IT security firms have been asked to put themselves up for membership of a special-purpose panel to provide security services across all of government.
The move is partly in response to a number of recent incidents involving privacy and security breaches at government agencies, commissioning agency the Department of Internal Affairs says.
It sees the panel arrangement as a way of ensuring more consistency in security "skills and techniques" provided to agencies.
"The government has a declared objective to raise the standards of security and privacy practice and behaviour across the public sector," DIA says in a request for proposal for the services. The envisaged panel of specialist information security and privacy suppliers will make it easier for agencies to "source high quality specialist assistance in an easy to access manner", it says.
To date, agencies have sourced ICT security services either from individual providers or as part of an existing panel arrangement for other ICT supplies. "As a number of the existing panels are nearing the end of their term and to ensure agencies can rely on a consistent and highly qualified set of specialist skills and techniques, DIA is establishing the [specialist security] panel with a number of additional service options," DIA says.
These "additional service options" provide another dimension of flexibility in future arrangements based on the panel. Potential suppliers are given the option of undertaking to provide one or more of a number of initially proposed services, but "once the panel is established, DIA will be keen to engage with the wider market to explore and agree any changes or additions to the initial service options," the RFP says.
"Such change may also be made as required, based upon agency feedback on the relevance of the service options, as standards of security and privacy practice mature or other events dictate."
An all-of-government request for provision of security services marks a new openness in the membership of supplier "panels". After an initial panel has been formed, new potential suppliers will be allowed to put themselves up later to join the panel.
Usually in the past, once supplier panels are formed, they have been restricted for the contract period to only those members initially appointed.
The new open-style panel follows a major reform of government procurement. ICT industry organisations have for some time been pressing for increased openness of panels (Computerworld, December 17, 2012).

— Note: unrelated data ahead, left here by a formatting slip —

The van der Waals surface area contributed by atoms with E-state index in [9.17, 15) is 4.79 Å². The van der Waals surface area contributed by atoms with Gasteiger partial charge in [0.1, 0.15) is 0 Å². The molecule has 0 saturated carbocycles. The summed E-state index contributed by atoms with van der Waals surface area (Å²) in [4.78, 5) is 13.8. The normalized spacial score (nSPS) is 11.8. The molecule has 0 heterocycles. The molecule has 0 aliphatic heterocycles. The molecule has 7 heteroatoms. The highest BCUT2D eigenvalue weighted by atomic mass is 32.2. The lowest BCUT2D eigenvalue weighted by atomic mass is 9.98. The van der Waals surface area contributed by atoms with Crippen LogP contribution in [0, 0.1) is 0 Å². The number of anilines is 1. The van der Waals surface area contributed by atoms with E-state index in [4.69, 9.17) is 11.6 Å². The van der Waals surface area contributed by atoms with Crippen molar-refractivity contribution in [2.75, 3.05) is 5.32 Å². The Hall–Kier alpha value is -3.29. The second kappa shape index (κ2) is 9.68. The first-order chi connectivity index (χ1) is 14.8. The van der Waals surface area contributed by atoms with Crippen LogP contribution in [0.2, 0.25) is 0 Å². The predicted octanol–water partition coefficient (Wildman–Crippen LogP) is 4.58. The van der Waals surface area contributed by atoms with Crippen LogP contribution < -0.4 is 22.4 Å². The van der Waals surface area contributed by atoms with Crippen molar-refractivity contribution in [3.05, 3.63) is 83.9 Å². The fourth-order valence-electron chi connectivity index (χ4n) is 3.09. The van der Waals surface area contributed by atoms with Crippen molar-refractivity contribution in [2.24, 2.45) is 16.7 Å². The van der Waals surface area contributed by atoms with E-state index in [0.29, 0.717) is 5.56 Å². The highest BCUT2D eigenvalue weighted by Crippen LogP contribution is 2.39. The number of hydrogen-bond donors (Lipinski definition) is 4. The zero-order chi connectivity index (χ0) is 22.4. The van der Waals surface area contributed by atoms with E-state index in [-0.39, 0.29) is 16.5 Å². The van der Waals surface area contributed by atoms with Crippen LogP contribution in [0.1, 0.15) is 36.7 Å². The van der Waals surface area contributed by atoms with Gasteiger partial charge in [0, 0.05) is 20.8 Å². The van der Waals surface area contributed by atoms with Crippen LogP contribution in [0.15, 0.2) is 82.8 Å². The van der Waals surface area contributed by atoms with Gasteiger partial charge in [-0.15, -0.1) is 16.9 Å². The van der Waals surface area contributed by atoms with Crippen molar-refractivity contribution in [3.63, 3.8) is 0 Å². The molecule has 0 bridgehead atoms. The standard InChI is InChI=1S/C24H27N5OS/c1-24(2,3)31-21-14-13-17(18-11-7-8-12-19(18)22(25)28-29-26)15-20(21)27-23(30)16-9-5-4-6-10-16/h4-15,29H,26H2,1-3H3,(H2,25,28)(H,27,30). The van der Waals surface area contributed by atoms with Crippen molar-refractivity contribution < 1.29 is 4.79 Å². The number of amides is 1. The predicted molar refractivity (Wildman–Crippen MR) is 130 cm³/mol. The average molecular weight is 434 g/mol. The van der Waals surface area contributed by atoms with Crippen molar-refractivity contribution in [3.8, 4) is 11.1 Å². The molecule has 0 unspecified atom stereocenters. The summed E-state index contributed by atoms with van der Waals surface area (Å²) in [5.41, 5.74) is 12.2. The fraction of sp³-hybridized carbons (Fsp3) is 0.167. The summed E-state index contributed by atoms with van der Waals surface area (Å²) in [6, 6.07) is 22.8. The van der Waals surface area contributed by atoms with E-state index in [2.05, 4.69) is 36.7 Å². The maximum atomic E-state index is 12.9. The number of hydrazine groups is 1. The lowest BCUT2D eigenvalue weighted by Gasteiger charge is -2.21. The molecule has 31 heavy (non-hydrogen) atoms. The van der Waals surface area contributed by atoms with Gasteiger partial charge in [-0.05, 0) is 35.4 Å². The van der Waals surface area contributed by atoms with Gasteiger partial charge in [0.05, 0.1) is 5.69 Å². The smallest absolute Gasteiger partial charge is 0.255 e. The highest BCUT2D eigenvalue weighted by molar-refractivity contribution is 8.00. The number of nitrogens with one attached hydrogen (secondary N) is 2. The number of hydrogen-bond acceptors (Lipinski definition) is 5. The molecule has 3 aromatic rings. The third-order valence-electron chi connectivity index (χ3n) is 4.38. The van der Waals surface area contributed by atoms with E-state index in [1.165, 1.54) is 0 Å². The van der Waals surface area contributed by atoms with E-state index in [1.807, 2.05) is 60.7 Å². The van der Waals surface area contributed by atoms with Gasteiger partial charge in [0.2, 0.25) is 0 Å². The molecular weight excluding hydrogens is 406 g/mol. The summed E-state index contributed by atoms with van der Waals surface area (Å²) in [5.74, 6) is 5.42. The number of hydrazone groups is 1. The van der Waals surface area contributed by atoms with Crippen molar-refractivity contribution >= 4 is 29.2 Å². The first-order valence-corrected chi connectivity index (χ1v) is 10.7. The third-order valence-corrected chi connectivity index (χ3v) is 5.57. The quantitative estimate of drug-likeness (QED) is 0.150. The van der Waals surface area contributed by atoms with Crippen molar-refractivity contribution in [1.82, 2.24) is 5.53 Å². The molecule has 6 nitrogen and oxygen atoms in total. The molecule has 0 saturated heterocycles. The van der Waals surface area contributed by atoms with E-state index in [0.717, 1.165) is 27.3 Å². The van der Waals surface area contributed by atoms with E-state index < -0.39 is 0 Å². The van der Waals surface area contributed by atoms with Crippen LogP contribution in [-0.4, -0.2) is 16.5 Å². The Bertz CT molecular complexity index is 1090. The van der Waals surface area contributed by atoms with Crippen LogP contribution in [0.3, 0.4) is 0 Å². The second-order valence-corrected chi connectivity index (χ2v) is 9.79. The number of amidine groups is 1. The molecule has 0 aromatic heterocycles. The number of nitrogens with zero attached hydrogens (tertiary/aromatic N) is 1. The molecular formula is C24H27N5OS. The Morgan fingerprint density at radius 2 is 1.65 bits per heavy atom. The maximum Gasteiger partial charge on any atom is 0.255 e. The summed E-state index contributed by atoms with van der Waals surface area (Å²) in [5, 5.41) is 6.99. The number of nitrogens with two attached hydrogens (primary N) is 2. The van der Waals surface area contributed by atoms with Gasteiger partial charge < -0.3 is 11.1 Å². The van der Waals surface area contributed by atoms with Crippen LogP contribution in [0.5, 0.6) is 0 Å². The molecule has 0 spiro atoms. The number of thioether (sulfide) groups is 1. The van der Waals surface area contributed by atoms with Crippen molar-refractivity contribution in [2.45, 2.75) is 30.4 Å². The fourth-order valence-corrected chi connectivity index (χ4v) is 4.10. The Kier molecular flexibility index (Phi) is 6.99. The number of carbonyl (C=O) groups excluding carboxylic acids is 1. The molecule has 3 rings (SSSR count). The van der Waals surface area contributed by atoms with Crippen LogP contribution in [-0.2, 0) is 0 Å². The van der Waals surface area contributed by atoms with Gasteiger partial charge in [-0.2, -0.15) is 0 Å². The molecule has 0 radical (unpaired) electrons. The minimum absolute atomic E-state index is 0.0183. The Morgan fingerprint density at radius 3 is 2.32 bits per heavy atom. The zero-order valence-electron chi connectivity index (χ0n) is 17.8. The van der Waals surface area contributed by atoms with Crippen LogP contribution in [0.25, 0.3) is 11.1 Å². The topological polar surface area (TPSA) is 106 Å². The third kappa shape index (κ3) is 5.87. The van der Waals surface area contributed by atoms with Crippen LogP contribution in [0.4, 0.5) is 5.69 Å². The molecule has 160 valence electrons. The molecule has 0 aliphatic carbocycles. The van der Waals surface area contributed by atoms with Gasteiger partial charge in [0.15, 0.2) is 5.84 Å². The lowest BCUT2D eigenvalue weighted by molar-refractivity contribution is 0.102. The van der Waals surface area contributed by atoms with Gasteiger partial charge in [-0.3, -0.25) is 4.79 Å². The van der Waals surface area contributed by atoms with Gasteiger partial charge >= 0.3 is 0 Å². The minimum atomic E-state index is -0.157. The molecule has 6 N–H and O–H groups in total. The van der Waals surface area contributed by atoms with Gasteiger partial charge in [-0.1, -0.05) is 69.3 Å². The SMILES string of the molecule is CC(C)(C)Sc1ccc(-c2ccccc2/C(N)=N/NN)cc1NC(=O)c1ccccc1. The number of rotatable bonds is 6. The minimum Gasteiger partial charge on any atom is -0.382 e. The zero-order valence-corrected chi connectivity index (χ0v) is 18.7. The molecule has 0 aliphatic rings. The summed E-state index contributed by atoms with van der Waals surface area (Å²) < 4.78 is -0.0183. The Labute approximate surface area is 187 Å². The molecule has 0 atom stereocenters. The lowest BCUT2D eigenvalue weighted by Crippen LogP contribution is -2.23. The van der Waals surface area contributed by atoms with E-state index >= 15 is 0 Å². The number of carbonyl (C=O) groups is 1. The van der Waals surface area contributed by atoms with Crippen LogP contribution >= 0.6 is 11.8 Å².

The openness of the panel is made clear in a paragraph in Section 10 of the RFP: "A process will also be supported that will allow interested suppliers to join the Panel after it has been established," it says.
"Should this occur, the same evaluation criteria will be used as for this RFP document. It is expected that this will be via a standing Notice that is made continuously available on GETS that allows interested suppliers to respond on an ongoing basis. This is referred to as an 'open' panel and is supported by the Government Rules of Sourcing that have recently been approved by Cabinet. It is planned that DIA will evaluate any requests from interested suppliers to join the Panel each quarter, if required, for efficiency reasons."
The initially requested set of expertise areas are: Risk management, assessment and assurance; security governance, architecture and design; security consulting and review; certification and assurance; source code and application review; network and application security testing; and computer forensics, investigation and security incident response.
Provision of such services in a coordinated way through a panel should help achieve some of the "key elements to lifting information security and privacy practices and standards across the public sector", DIA says. These key elements include: "Implementing security and privacy practices as an integral part of an agency's overall risk management activity; setting expectations on the standards required for information security and privacy that are effective, achievable and enduring in the short term; and providing assistance and monitoring performance in lifting standards as appropriate and needed."
The sourcing of security services is classed as a "common capability ICT (CC-ICT) procurement". This means DIA will enter into an agreement with the chosen members of the panel. "Eligible agencies can then sign up to a Security Services Subscription Agreement with the service provider(s) to purchase services made available under the CC-ICT Agreement(s)."
The panel's services will be available to a large group of agencies including public service departments, Crown entities, state-owned enterprises. the NZ Defence Force, the Police, the SIS, the Clerk of the House of Representatives and the Parliamentary Service, as well as local authorities.